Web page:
Thread Memory Dump Analyzer

In this post I point out two different tools that can be use for Performance analysis as well as Debugging to find problems related to hangs, memory problems or other such problems.

After years of using JAVA and looking at coredumps I still find the task very daunting at times, specially if you are working with a WebSphere Application Server, Liberty or HCL Commerce application. I am not always the point in person to read this, but in the past month I have been exposed to a lot of performance problems. Java cores have always interested me, but I never have had a good tool to open them, and as I grow older, wiser and now with glasses, I need to have tools to help me read this files.

One tool that a colleague shared with me is a must have the IBM Thread Memory Dump Analyzer (TMDA). The TMDA is an IBM java application to analyze java core dumps. Not the heap dumps, there is another tool for that. For heapdumps you can use the Memory Analyzer Tool (MAT) we will talk about that one later.

The requirements to use this tool are:

  1. Have java installed: you can use use openJDK even on MAC.
  2. Have a java coredump: generate a core dump using kill -3 ${PID}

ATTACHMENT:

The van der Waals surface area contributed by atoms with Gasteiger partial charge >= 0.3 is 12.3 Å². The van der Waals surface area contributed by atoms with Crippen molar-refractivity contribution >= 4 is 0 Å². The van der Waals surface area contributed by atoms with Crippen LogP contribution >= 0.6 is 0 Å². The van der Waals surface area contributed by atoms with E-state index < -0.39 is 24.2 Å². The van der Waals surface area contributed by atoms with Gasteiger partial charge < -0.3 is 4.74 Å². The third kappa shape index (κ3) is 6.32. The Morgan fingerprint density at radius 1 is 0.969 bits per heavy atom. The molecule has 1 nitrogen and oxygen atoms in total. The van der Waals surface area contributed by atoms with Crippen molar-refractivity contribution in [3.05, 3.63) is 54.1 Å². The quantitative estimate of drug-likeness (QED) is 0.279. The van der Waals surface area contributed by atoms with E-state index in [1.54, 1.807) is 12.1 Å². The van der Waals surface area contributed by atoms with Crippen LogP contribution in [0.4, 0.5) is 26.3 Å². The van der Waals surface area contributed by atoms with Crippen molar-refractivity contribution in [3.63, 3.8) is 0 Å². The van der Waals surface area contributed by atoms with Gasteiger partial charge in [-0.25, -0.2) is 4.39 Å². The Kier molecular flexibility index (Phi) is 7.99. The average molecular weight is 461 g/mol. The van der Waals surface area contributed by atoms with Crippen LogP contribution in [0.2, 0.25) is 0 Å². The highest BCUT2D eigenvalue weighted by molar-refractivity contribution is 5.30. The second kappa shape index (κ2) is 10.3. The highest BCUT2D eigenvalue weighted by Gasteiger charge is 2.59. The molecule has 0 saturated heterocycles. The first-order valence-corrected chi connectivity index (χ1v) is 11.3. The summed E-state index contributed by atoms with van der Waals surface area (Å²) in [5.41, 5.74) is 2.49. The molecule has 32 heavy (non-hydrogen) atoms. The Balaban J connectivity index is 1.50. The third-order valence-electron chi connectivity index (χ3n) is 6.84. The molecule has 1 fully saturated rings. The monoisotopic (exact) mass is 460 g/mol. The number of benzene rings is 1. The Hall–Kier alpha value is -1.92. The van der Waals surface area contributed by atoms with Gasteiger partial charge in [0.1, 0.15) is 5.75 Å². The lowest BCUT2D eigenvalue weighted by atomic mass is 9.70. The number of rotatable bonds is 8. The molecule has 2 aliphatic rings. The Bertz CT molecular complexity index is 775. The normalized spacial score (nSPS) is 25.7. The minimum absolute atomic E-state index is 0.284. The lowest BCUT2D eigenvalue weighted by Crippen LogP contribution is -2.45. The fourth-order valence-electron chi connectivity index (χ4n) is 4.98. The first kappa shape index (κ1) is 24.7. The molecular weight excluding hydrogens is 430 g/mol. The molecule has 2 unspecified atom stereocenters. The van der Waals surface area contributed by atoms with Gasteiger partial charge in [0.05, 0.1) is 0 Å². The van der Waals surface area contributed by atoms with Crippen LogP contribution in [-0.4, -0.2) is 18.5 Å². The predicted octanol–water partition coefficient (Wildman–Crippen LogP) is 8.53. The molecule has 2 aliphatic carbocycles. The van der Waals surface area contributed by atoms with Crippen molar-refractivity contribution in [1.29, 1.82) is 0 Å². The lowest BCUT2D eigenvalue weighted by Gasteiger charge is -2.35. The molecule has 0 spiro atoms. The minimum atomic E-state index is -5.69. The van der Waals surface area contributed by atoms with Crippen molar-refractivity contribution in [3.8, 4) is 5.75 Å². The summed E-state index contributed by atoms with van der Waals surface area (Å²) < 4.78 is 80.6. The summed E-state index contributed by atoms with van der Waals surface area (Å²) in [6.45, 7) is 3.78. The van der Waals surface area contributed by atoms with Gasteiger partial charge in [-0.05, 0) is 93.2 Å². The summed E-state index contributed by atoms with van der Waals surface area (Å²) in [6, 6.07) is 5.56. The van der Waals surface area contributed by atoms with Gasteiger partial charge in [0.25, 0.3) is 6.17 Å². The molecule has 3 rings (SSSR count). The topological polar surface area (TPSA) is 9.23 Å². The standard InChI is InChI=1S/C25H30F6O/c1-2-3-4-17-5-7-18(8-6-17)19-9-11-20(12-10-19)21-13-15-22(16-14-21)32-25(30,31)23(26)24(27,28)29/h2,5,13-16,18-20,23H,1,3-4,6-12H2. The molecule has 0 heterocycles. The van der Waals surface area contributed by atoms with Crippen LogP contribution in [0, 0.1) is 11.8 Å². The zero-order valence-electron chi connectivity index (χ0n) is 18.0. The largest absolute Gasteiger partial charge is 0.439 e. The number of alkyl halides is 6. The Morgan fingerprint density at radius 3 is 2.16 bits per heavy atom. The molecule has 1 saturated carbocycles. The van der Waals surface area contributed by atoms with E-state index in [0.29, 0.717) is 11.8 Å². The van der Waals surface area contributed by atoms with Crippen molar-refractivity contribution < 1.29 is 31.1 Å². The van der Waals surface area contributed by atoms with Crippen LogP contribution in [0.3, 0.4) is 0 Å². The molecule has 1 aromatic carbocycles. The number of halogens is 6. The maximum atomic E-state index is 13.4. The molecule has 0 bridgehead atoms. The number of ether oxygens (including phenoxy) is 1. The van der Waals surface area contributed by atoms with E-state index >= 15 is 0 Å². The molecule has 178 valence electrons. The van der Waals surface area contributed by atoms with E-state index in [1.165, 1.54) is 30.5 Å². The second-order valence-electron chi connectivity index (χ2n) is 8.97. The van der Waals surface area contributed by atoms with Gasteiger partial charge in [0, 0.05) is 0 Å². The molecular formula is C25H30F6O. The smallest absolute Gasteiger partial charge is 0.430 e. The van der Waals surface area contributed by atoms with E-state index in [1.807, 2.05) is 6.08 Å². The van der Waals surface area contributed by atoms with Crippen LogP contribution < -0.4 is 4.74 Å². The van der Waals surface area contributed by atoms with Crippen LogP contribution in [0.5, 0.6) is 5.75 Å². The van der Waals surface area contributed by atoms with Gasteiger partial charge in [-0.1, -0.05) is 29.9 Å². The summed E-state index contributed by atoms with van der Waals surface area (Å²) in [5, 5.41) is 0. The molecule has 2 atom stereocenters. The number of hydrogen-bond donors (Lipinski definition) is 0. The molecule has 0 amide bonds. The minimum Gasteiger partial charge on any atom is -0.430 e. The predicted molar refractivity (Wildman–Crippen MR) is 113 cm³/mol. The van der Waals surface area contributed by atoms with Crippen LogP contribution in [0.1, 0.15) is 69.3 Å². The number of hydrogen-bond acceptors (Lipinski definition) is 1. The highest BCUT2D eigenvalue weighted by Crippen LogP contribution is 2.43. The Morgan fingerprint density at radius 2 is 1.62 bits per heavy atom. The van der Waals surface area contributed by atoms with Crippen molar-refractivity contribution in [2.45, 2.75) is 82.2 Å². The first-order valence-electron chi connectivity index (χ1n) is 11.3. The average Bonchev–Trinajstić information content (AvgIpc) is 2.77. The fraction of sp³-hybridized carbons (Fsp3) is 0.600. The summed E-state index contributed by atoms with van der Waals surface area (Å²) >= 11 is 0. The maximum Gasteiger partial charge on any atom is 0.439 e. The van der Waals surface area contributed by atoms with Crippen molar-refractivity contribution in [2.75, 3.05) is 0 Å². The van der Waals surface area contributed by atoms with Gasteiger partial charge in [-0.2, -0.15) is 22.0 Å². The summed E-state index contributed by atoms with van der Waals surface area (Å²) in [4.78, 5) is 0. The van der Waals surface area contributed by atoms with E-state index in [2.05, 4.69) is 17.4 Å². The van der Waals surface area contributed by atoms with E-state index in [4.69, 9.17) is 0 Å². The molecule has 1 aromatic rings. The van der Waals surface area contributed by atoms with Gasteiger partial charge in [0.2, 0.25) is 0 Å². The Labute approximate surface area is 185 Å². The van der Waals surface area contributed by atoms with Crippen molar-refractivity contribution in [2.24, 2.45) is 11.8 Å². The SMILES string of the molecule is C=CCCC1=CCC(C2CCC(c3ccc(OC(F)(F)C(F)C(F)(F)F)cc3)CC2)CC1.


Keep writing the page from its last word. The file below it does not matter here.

:important: Be aware that to if you are intending to generate a coredump during a load/peak of the JVM, when the system is already burden with work. You want to only generate a java coredump and not a heap dump. The javacore dumps are small files with a snapshot of the current system and are very fast at generating vs heapdumps can be costly if the system is already burden. To ensure that you only generate java thread core dumps, and no heap dumps use:

How to generate only java thread coredumps

Enable the following JVM Parameters:

JVM Setting Comment
-Xdump:java:events=user this one should be set
-Xdump:heap:events=user this one should NOT be present, this is the settings that generates heap dumps

Generate multiple java thread coredump

It is better to generate more than one java thread dump for that you can use: kill -3 $PID; sleep 30; kill -3 $PID; sleep 30; kill -3 $PID; sleep 30; kill -3 $PID;

Now it is time to download the tool, TMDA

Download the TMDA

Download link:

How to use TMDA

Memory Analzyer tool

This told I have not gotten a chance to use, but I did download it and tried it out. It took a bit of tinkering to get it working in my MAC as a RCP (I had to add the -data to the Info.plist file to make it work see #anex)

The MAT:

EXTRA: Enabling Eclipse RCP to run in a different workspace for MAC

Add the following line as an array after the <key>Eclipse</key> line: something like: